First, be careful with your statement "The Christian understanding that everyone was born with origin[al] sin". Yes, this is a common Christian belief, and it is indeed a Catholic one, but it is not universal. This is irrelevant to the rest of your question, but worth noting.
And yes, there does indeed exist the idea that Jesus descended into "Hell" between his death and resurrection, i.e. between the first Good Friday and the first Easter morning. We see this in the Apostles' Creed, for instance: "He descended into Hell". This is an event widely known as the Harrowing of Hell.
Now, the first thing to note is that this is a very different thing to what we imagine Hell to be like today. It does not mean a place of everlasting torment. It's sometimes known as the "Limbo of the Fathers". In Hebrew it is Sheol, the abode of the dead. As the Catechism says, "Such is the case for all the dead, whether evil or righteous, while they await the Redeemer."(CCC 633)
It was precisely the just -- those made righteous by faith in God and his promised Messiah -- who were saved by Jesus' descent into Hell: "Jesus did not descend into hell to deliver the damned, nor to destroy the hell of damnation, but to free the just who had gone before him."(CCC 633)
This emphasises the totality of Jesus' redemptive work. It extends not only to those on earth, over whom God is known to have power, but also to those who have died.
The descent into hell brings the Gospel message of salvation to complete fulfilment. This is the last phase of Jesus' messianic mission, a phase which is condensed in time but vast in its real significance: the spread of Christ's redemptive work to all men of all times and all places, for all who are saved have been made sharers in the redemption.(CCC 633)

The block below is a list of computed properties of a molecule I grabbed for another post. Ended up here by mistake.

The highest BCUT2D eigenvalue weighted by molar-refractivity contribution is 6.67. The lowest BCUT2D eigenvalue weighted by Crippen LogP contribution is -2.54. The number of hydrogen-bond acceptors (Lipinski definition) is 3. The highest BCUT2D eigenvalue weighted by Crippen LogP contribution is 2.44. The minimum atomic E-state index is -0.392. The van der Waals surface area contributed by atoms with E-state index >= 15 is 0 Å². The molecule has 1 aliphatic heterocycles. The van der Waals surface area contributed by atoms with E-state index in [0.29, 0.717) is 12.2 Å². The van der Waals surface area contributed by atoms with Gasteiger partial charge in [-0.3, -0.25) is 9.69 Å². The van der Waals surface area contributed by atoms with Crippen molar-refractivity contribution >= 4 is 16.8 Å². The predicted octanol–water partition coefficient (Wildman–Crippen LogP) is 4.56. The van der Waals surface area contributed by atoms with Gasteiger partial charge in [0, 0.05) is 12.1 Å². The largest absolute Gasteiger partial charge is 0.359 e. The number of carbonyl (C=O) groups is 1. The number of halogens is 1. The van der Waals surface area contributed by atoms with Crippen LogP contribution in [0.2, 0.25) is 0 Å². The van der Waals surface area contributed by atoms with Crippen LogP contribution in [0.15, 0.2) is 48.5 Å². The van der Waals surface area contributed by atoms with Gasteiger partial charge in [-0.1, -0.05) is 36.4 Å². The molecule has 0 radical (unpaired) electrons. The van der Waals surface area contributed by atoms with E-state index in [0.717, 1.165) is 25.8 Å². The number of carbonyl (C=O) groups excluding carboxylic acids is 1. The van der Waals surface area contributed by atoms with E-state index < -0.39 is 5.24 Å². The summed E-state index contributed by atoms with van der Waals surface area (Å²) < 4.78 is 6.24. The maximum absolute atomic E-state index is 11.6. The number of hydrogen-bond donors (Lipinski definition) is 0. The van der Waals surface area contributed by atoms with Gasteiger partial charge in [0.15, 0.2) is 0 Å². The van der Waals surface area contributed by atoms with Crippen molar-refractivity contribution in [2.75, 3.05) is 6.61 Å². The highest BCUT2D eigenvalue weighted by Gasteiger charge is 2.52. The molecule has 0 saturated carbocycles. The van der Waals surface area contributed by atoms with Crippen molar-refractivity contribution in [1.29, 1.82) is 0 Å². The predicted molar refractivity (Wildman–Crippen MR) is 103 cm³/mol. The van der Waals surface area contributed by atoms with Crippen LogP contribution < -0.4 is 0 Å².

See also this article on EWTN.
As to its biblical foundation, there are various texts that we might point to.
The Catechism points to the following texts, among others:
When it says, ‘He ascended’, what does it mean but that he had also descended into the lower parts of the earth? (Eph 4.10)
you killed the Author of life, whom God raised from the dead (Acts 3.15)
If the Spirit of him who raised Jesus from the dead dwells in you, he who raised Christ from the dead will give life to your mortal bodies also through his Spirit that dwells in you. (Rom 8.11)
He was put to death in the flesh, but made alive in the spirit, in which also he went and made a proclamation to the spirits in prison (1 Pet 3.19)
For this is the reason the gospel was proclaimed even to the dead, so that, though they had been judged in the flesh as everyone is judged, they might live in the spirit as God does. (1 Pet 4.10)
Very truly, I tell you, the hour is coming, and is now here, when the dead will hear the voice of the Son of God, and those who hear will live (Jn 5.25)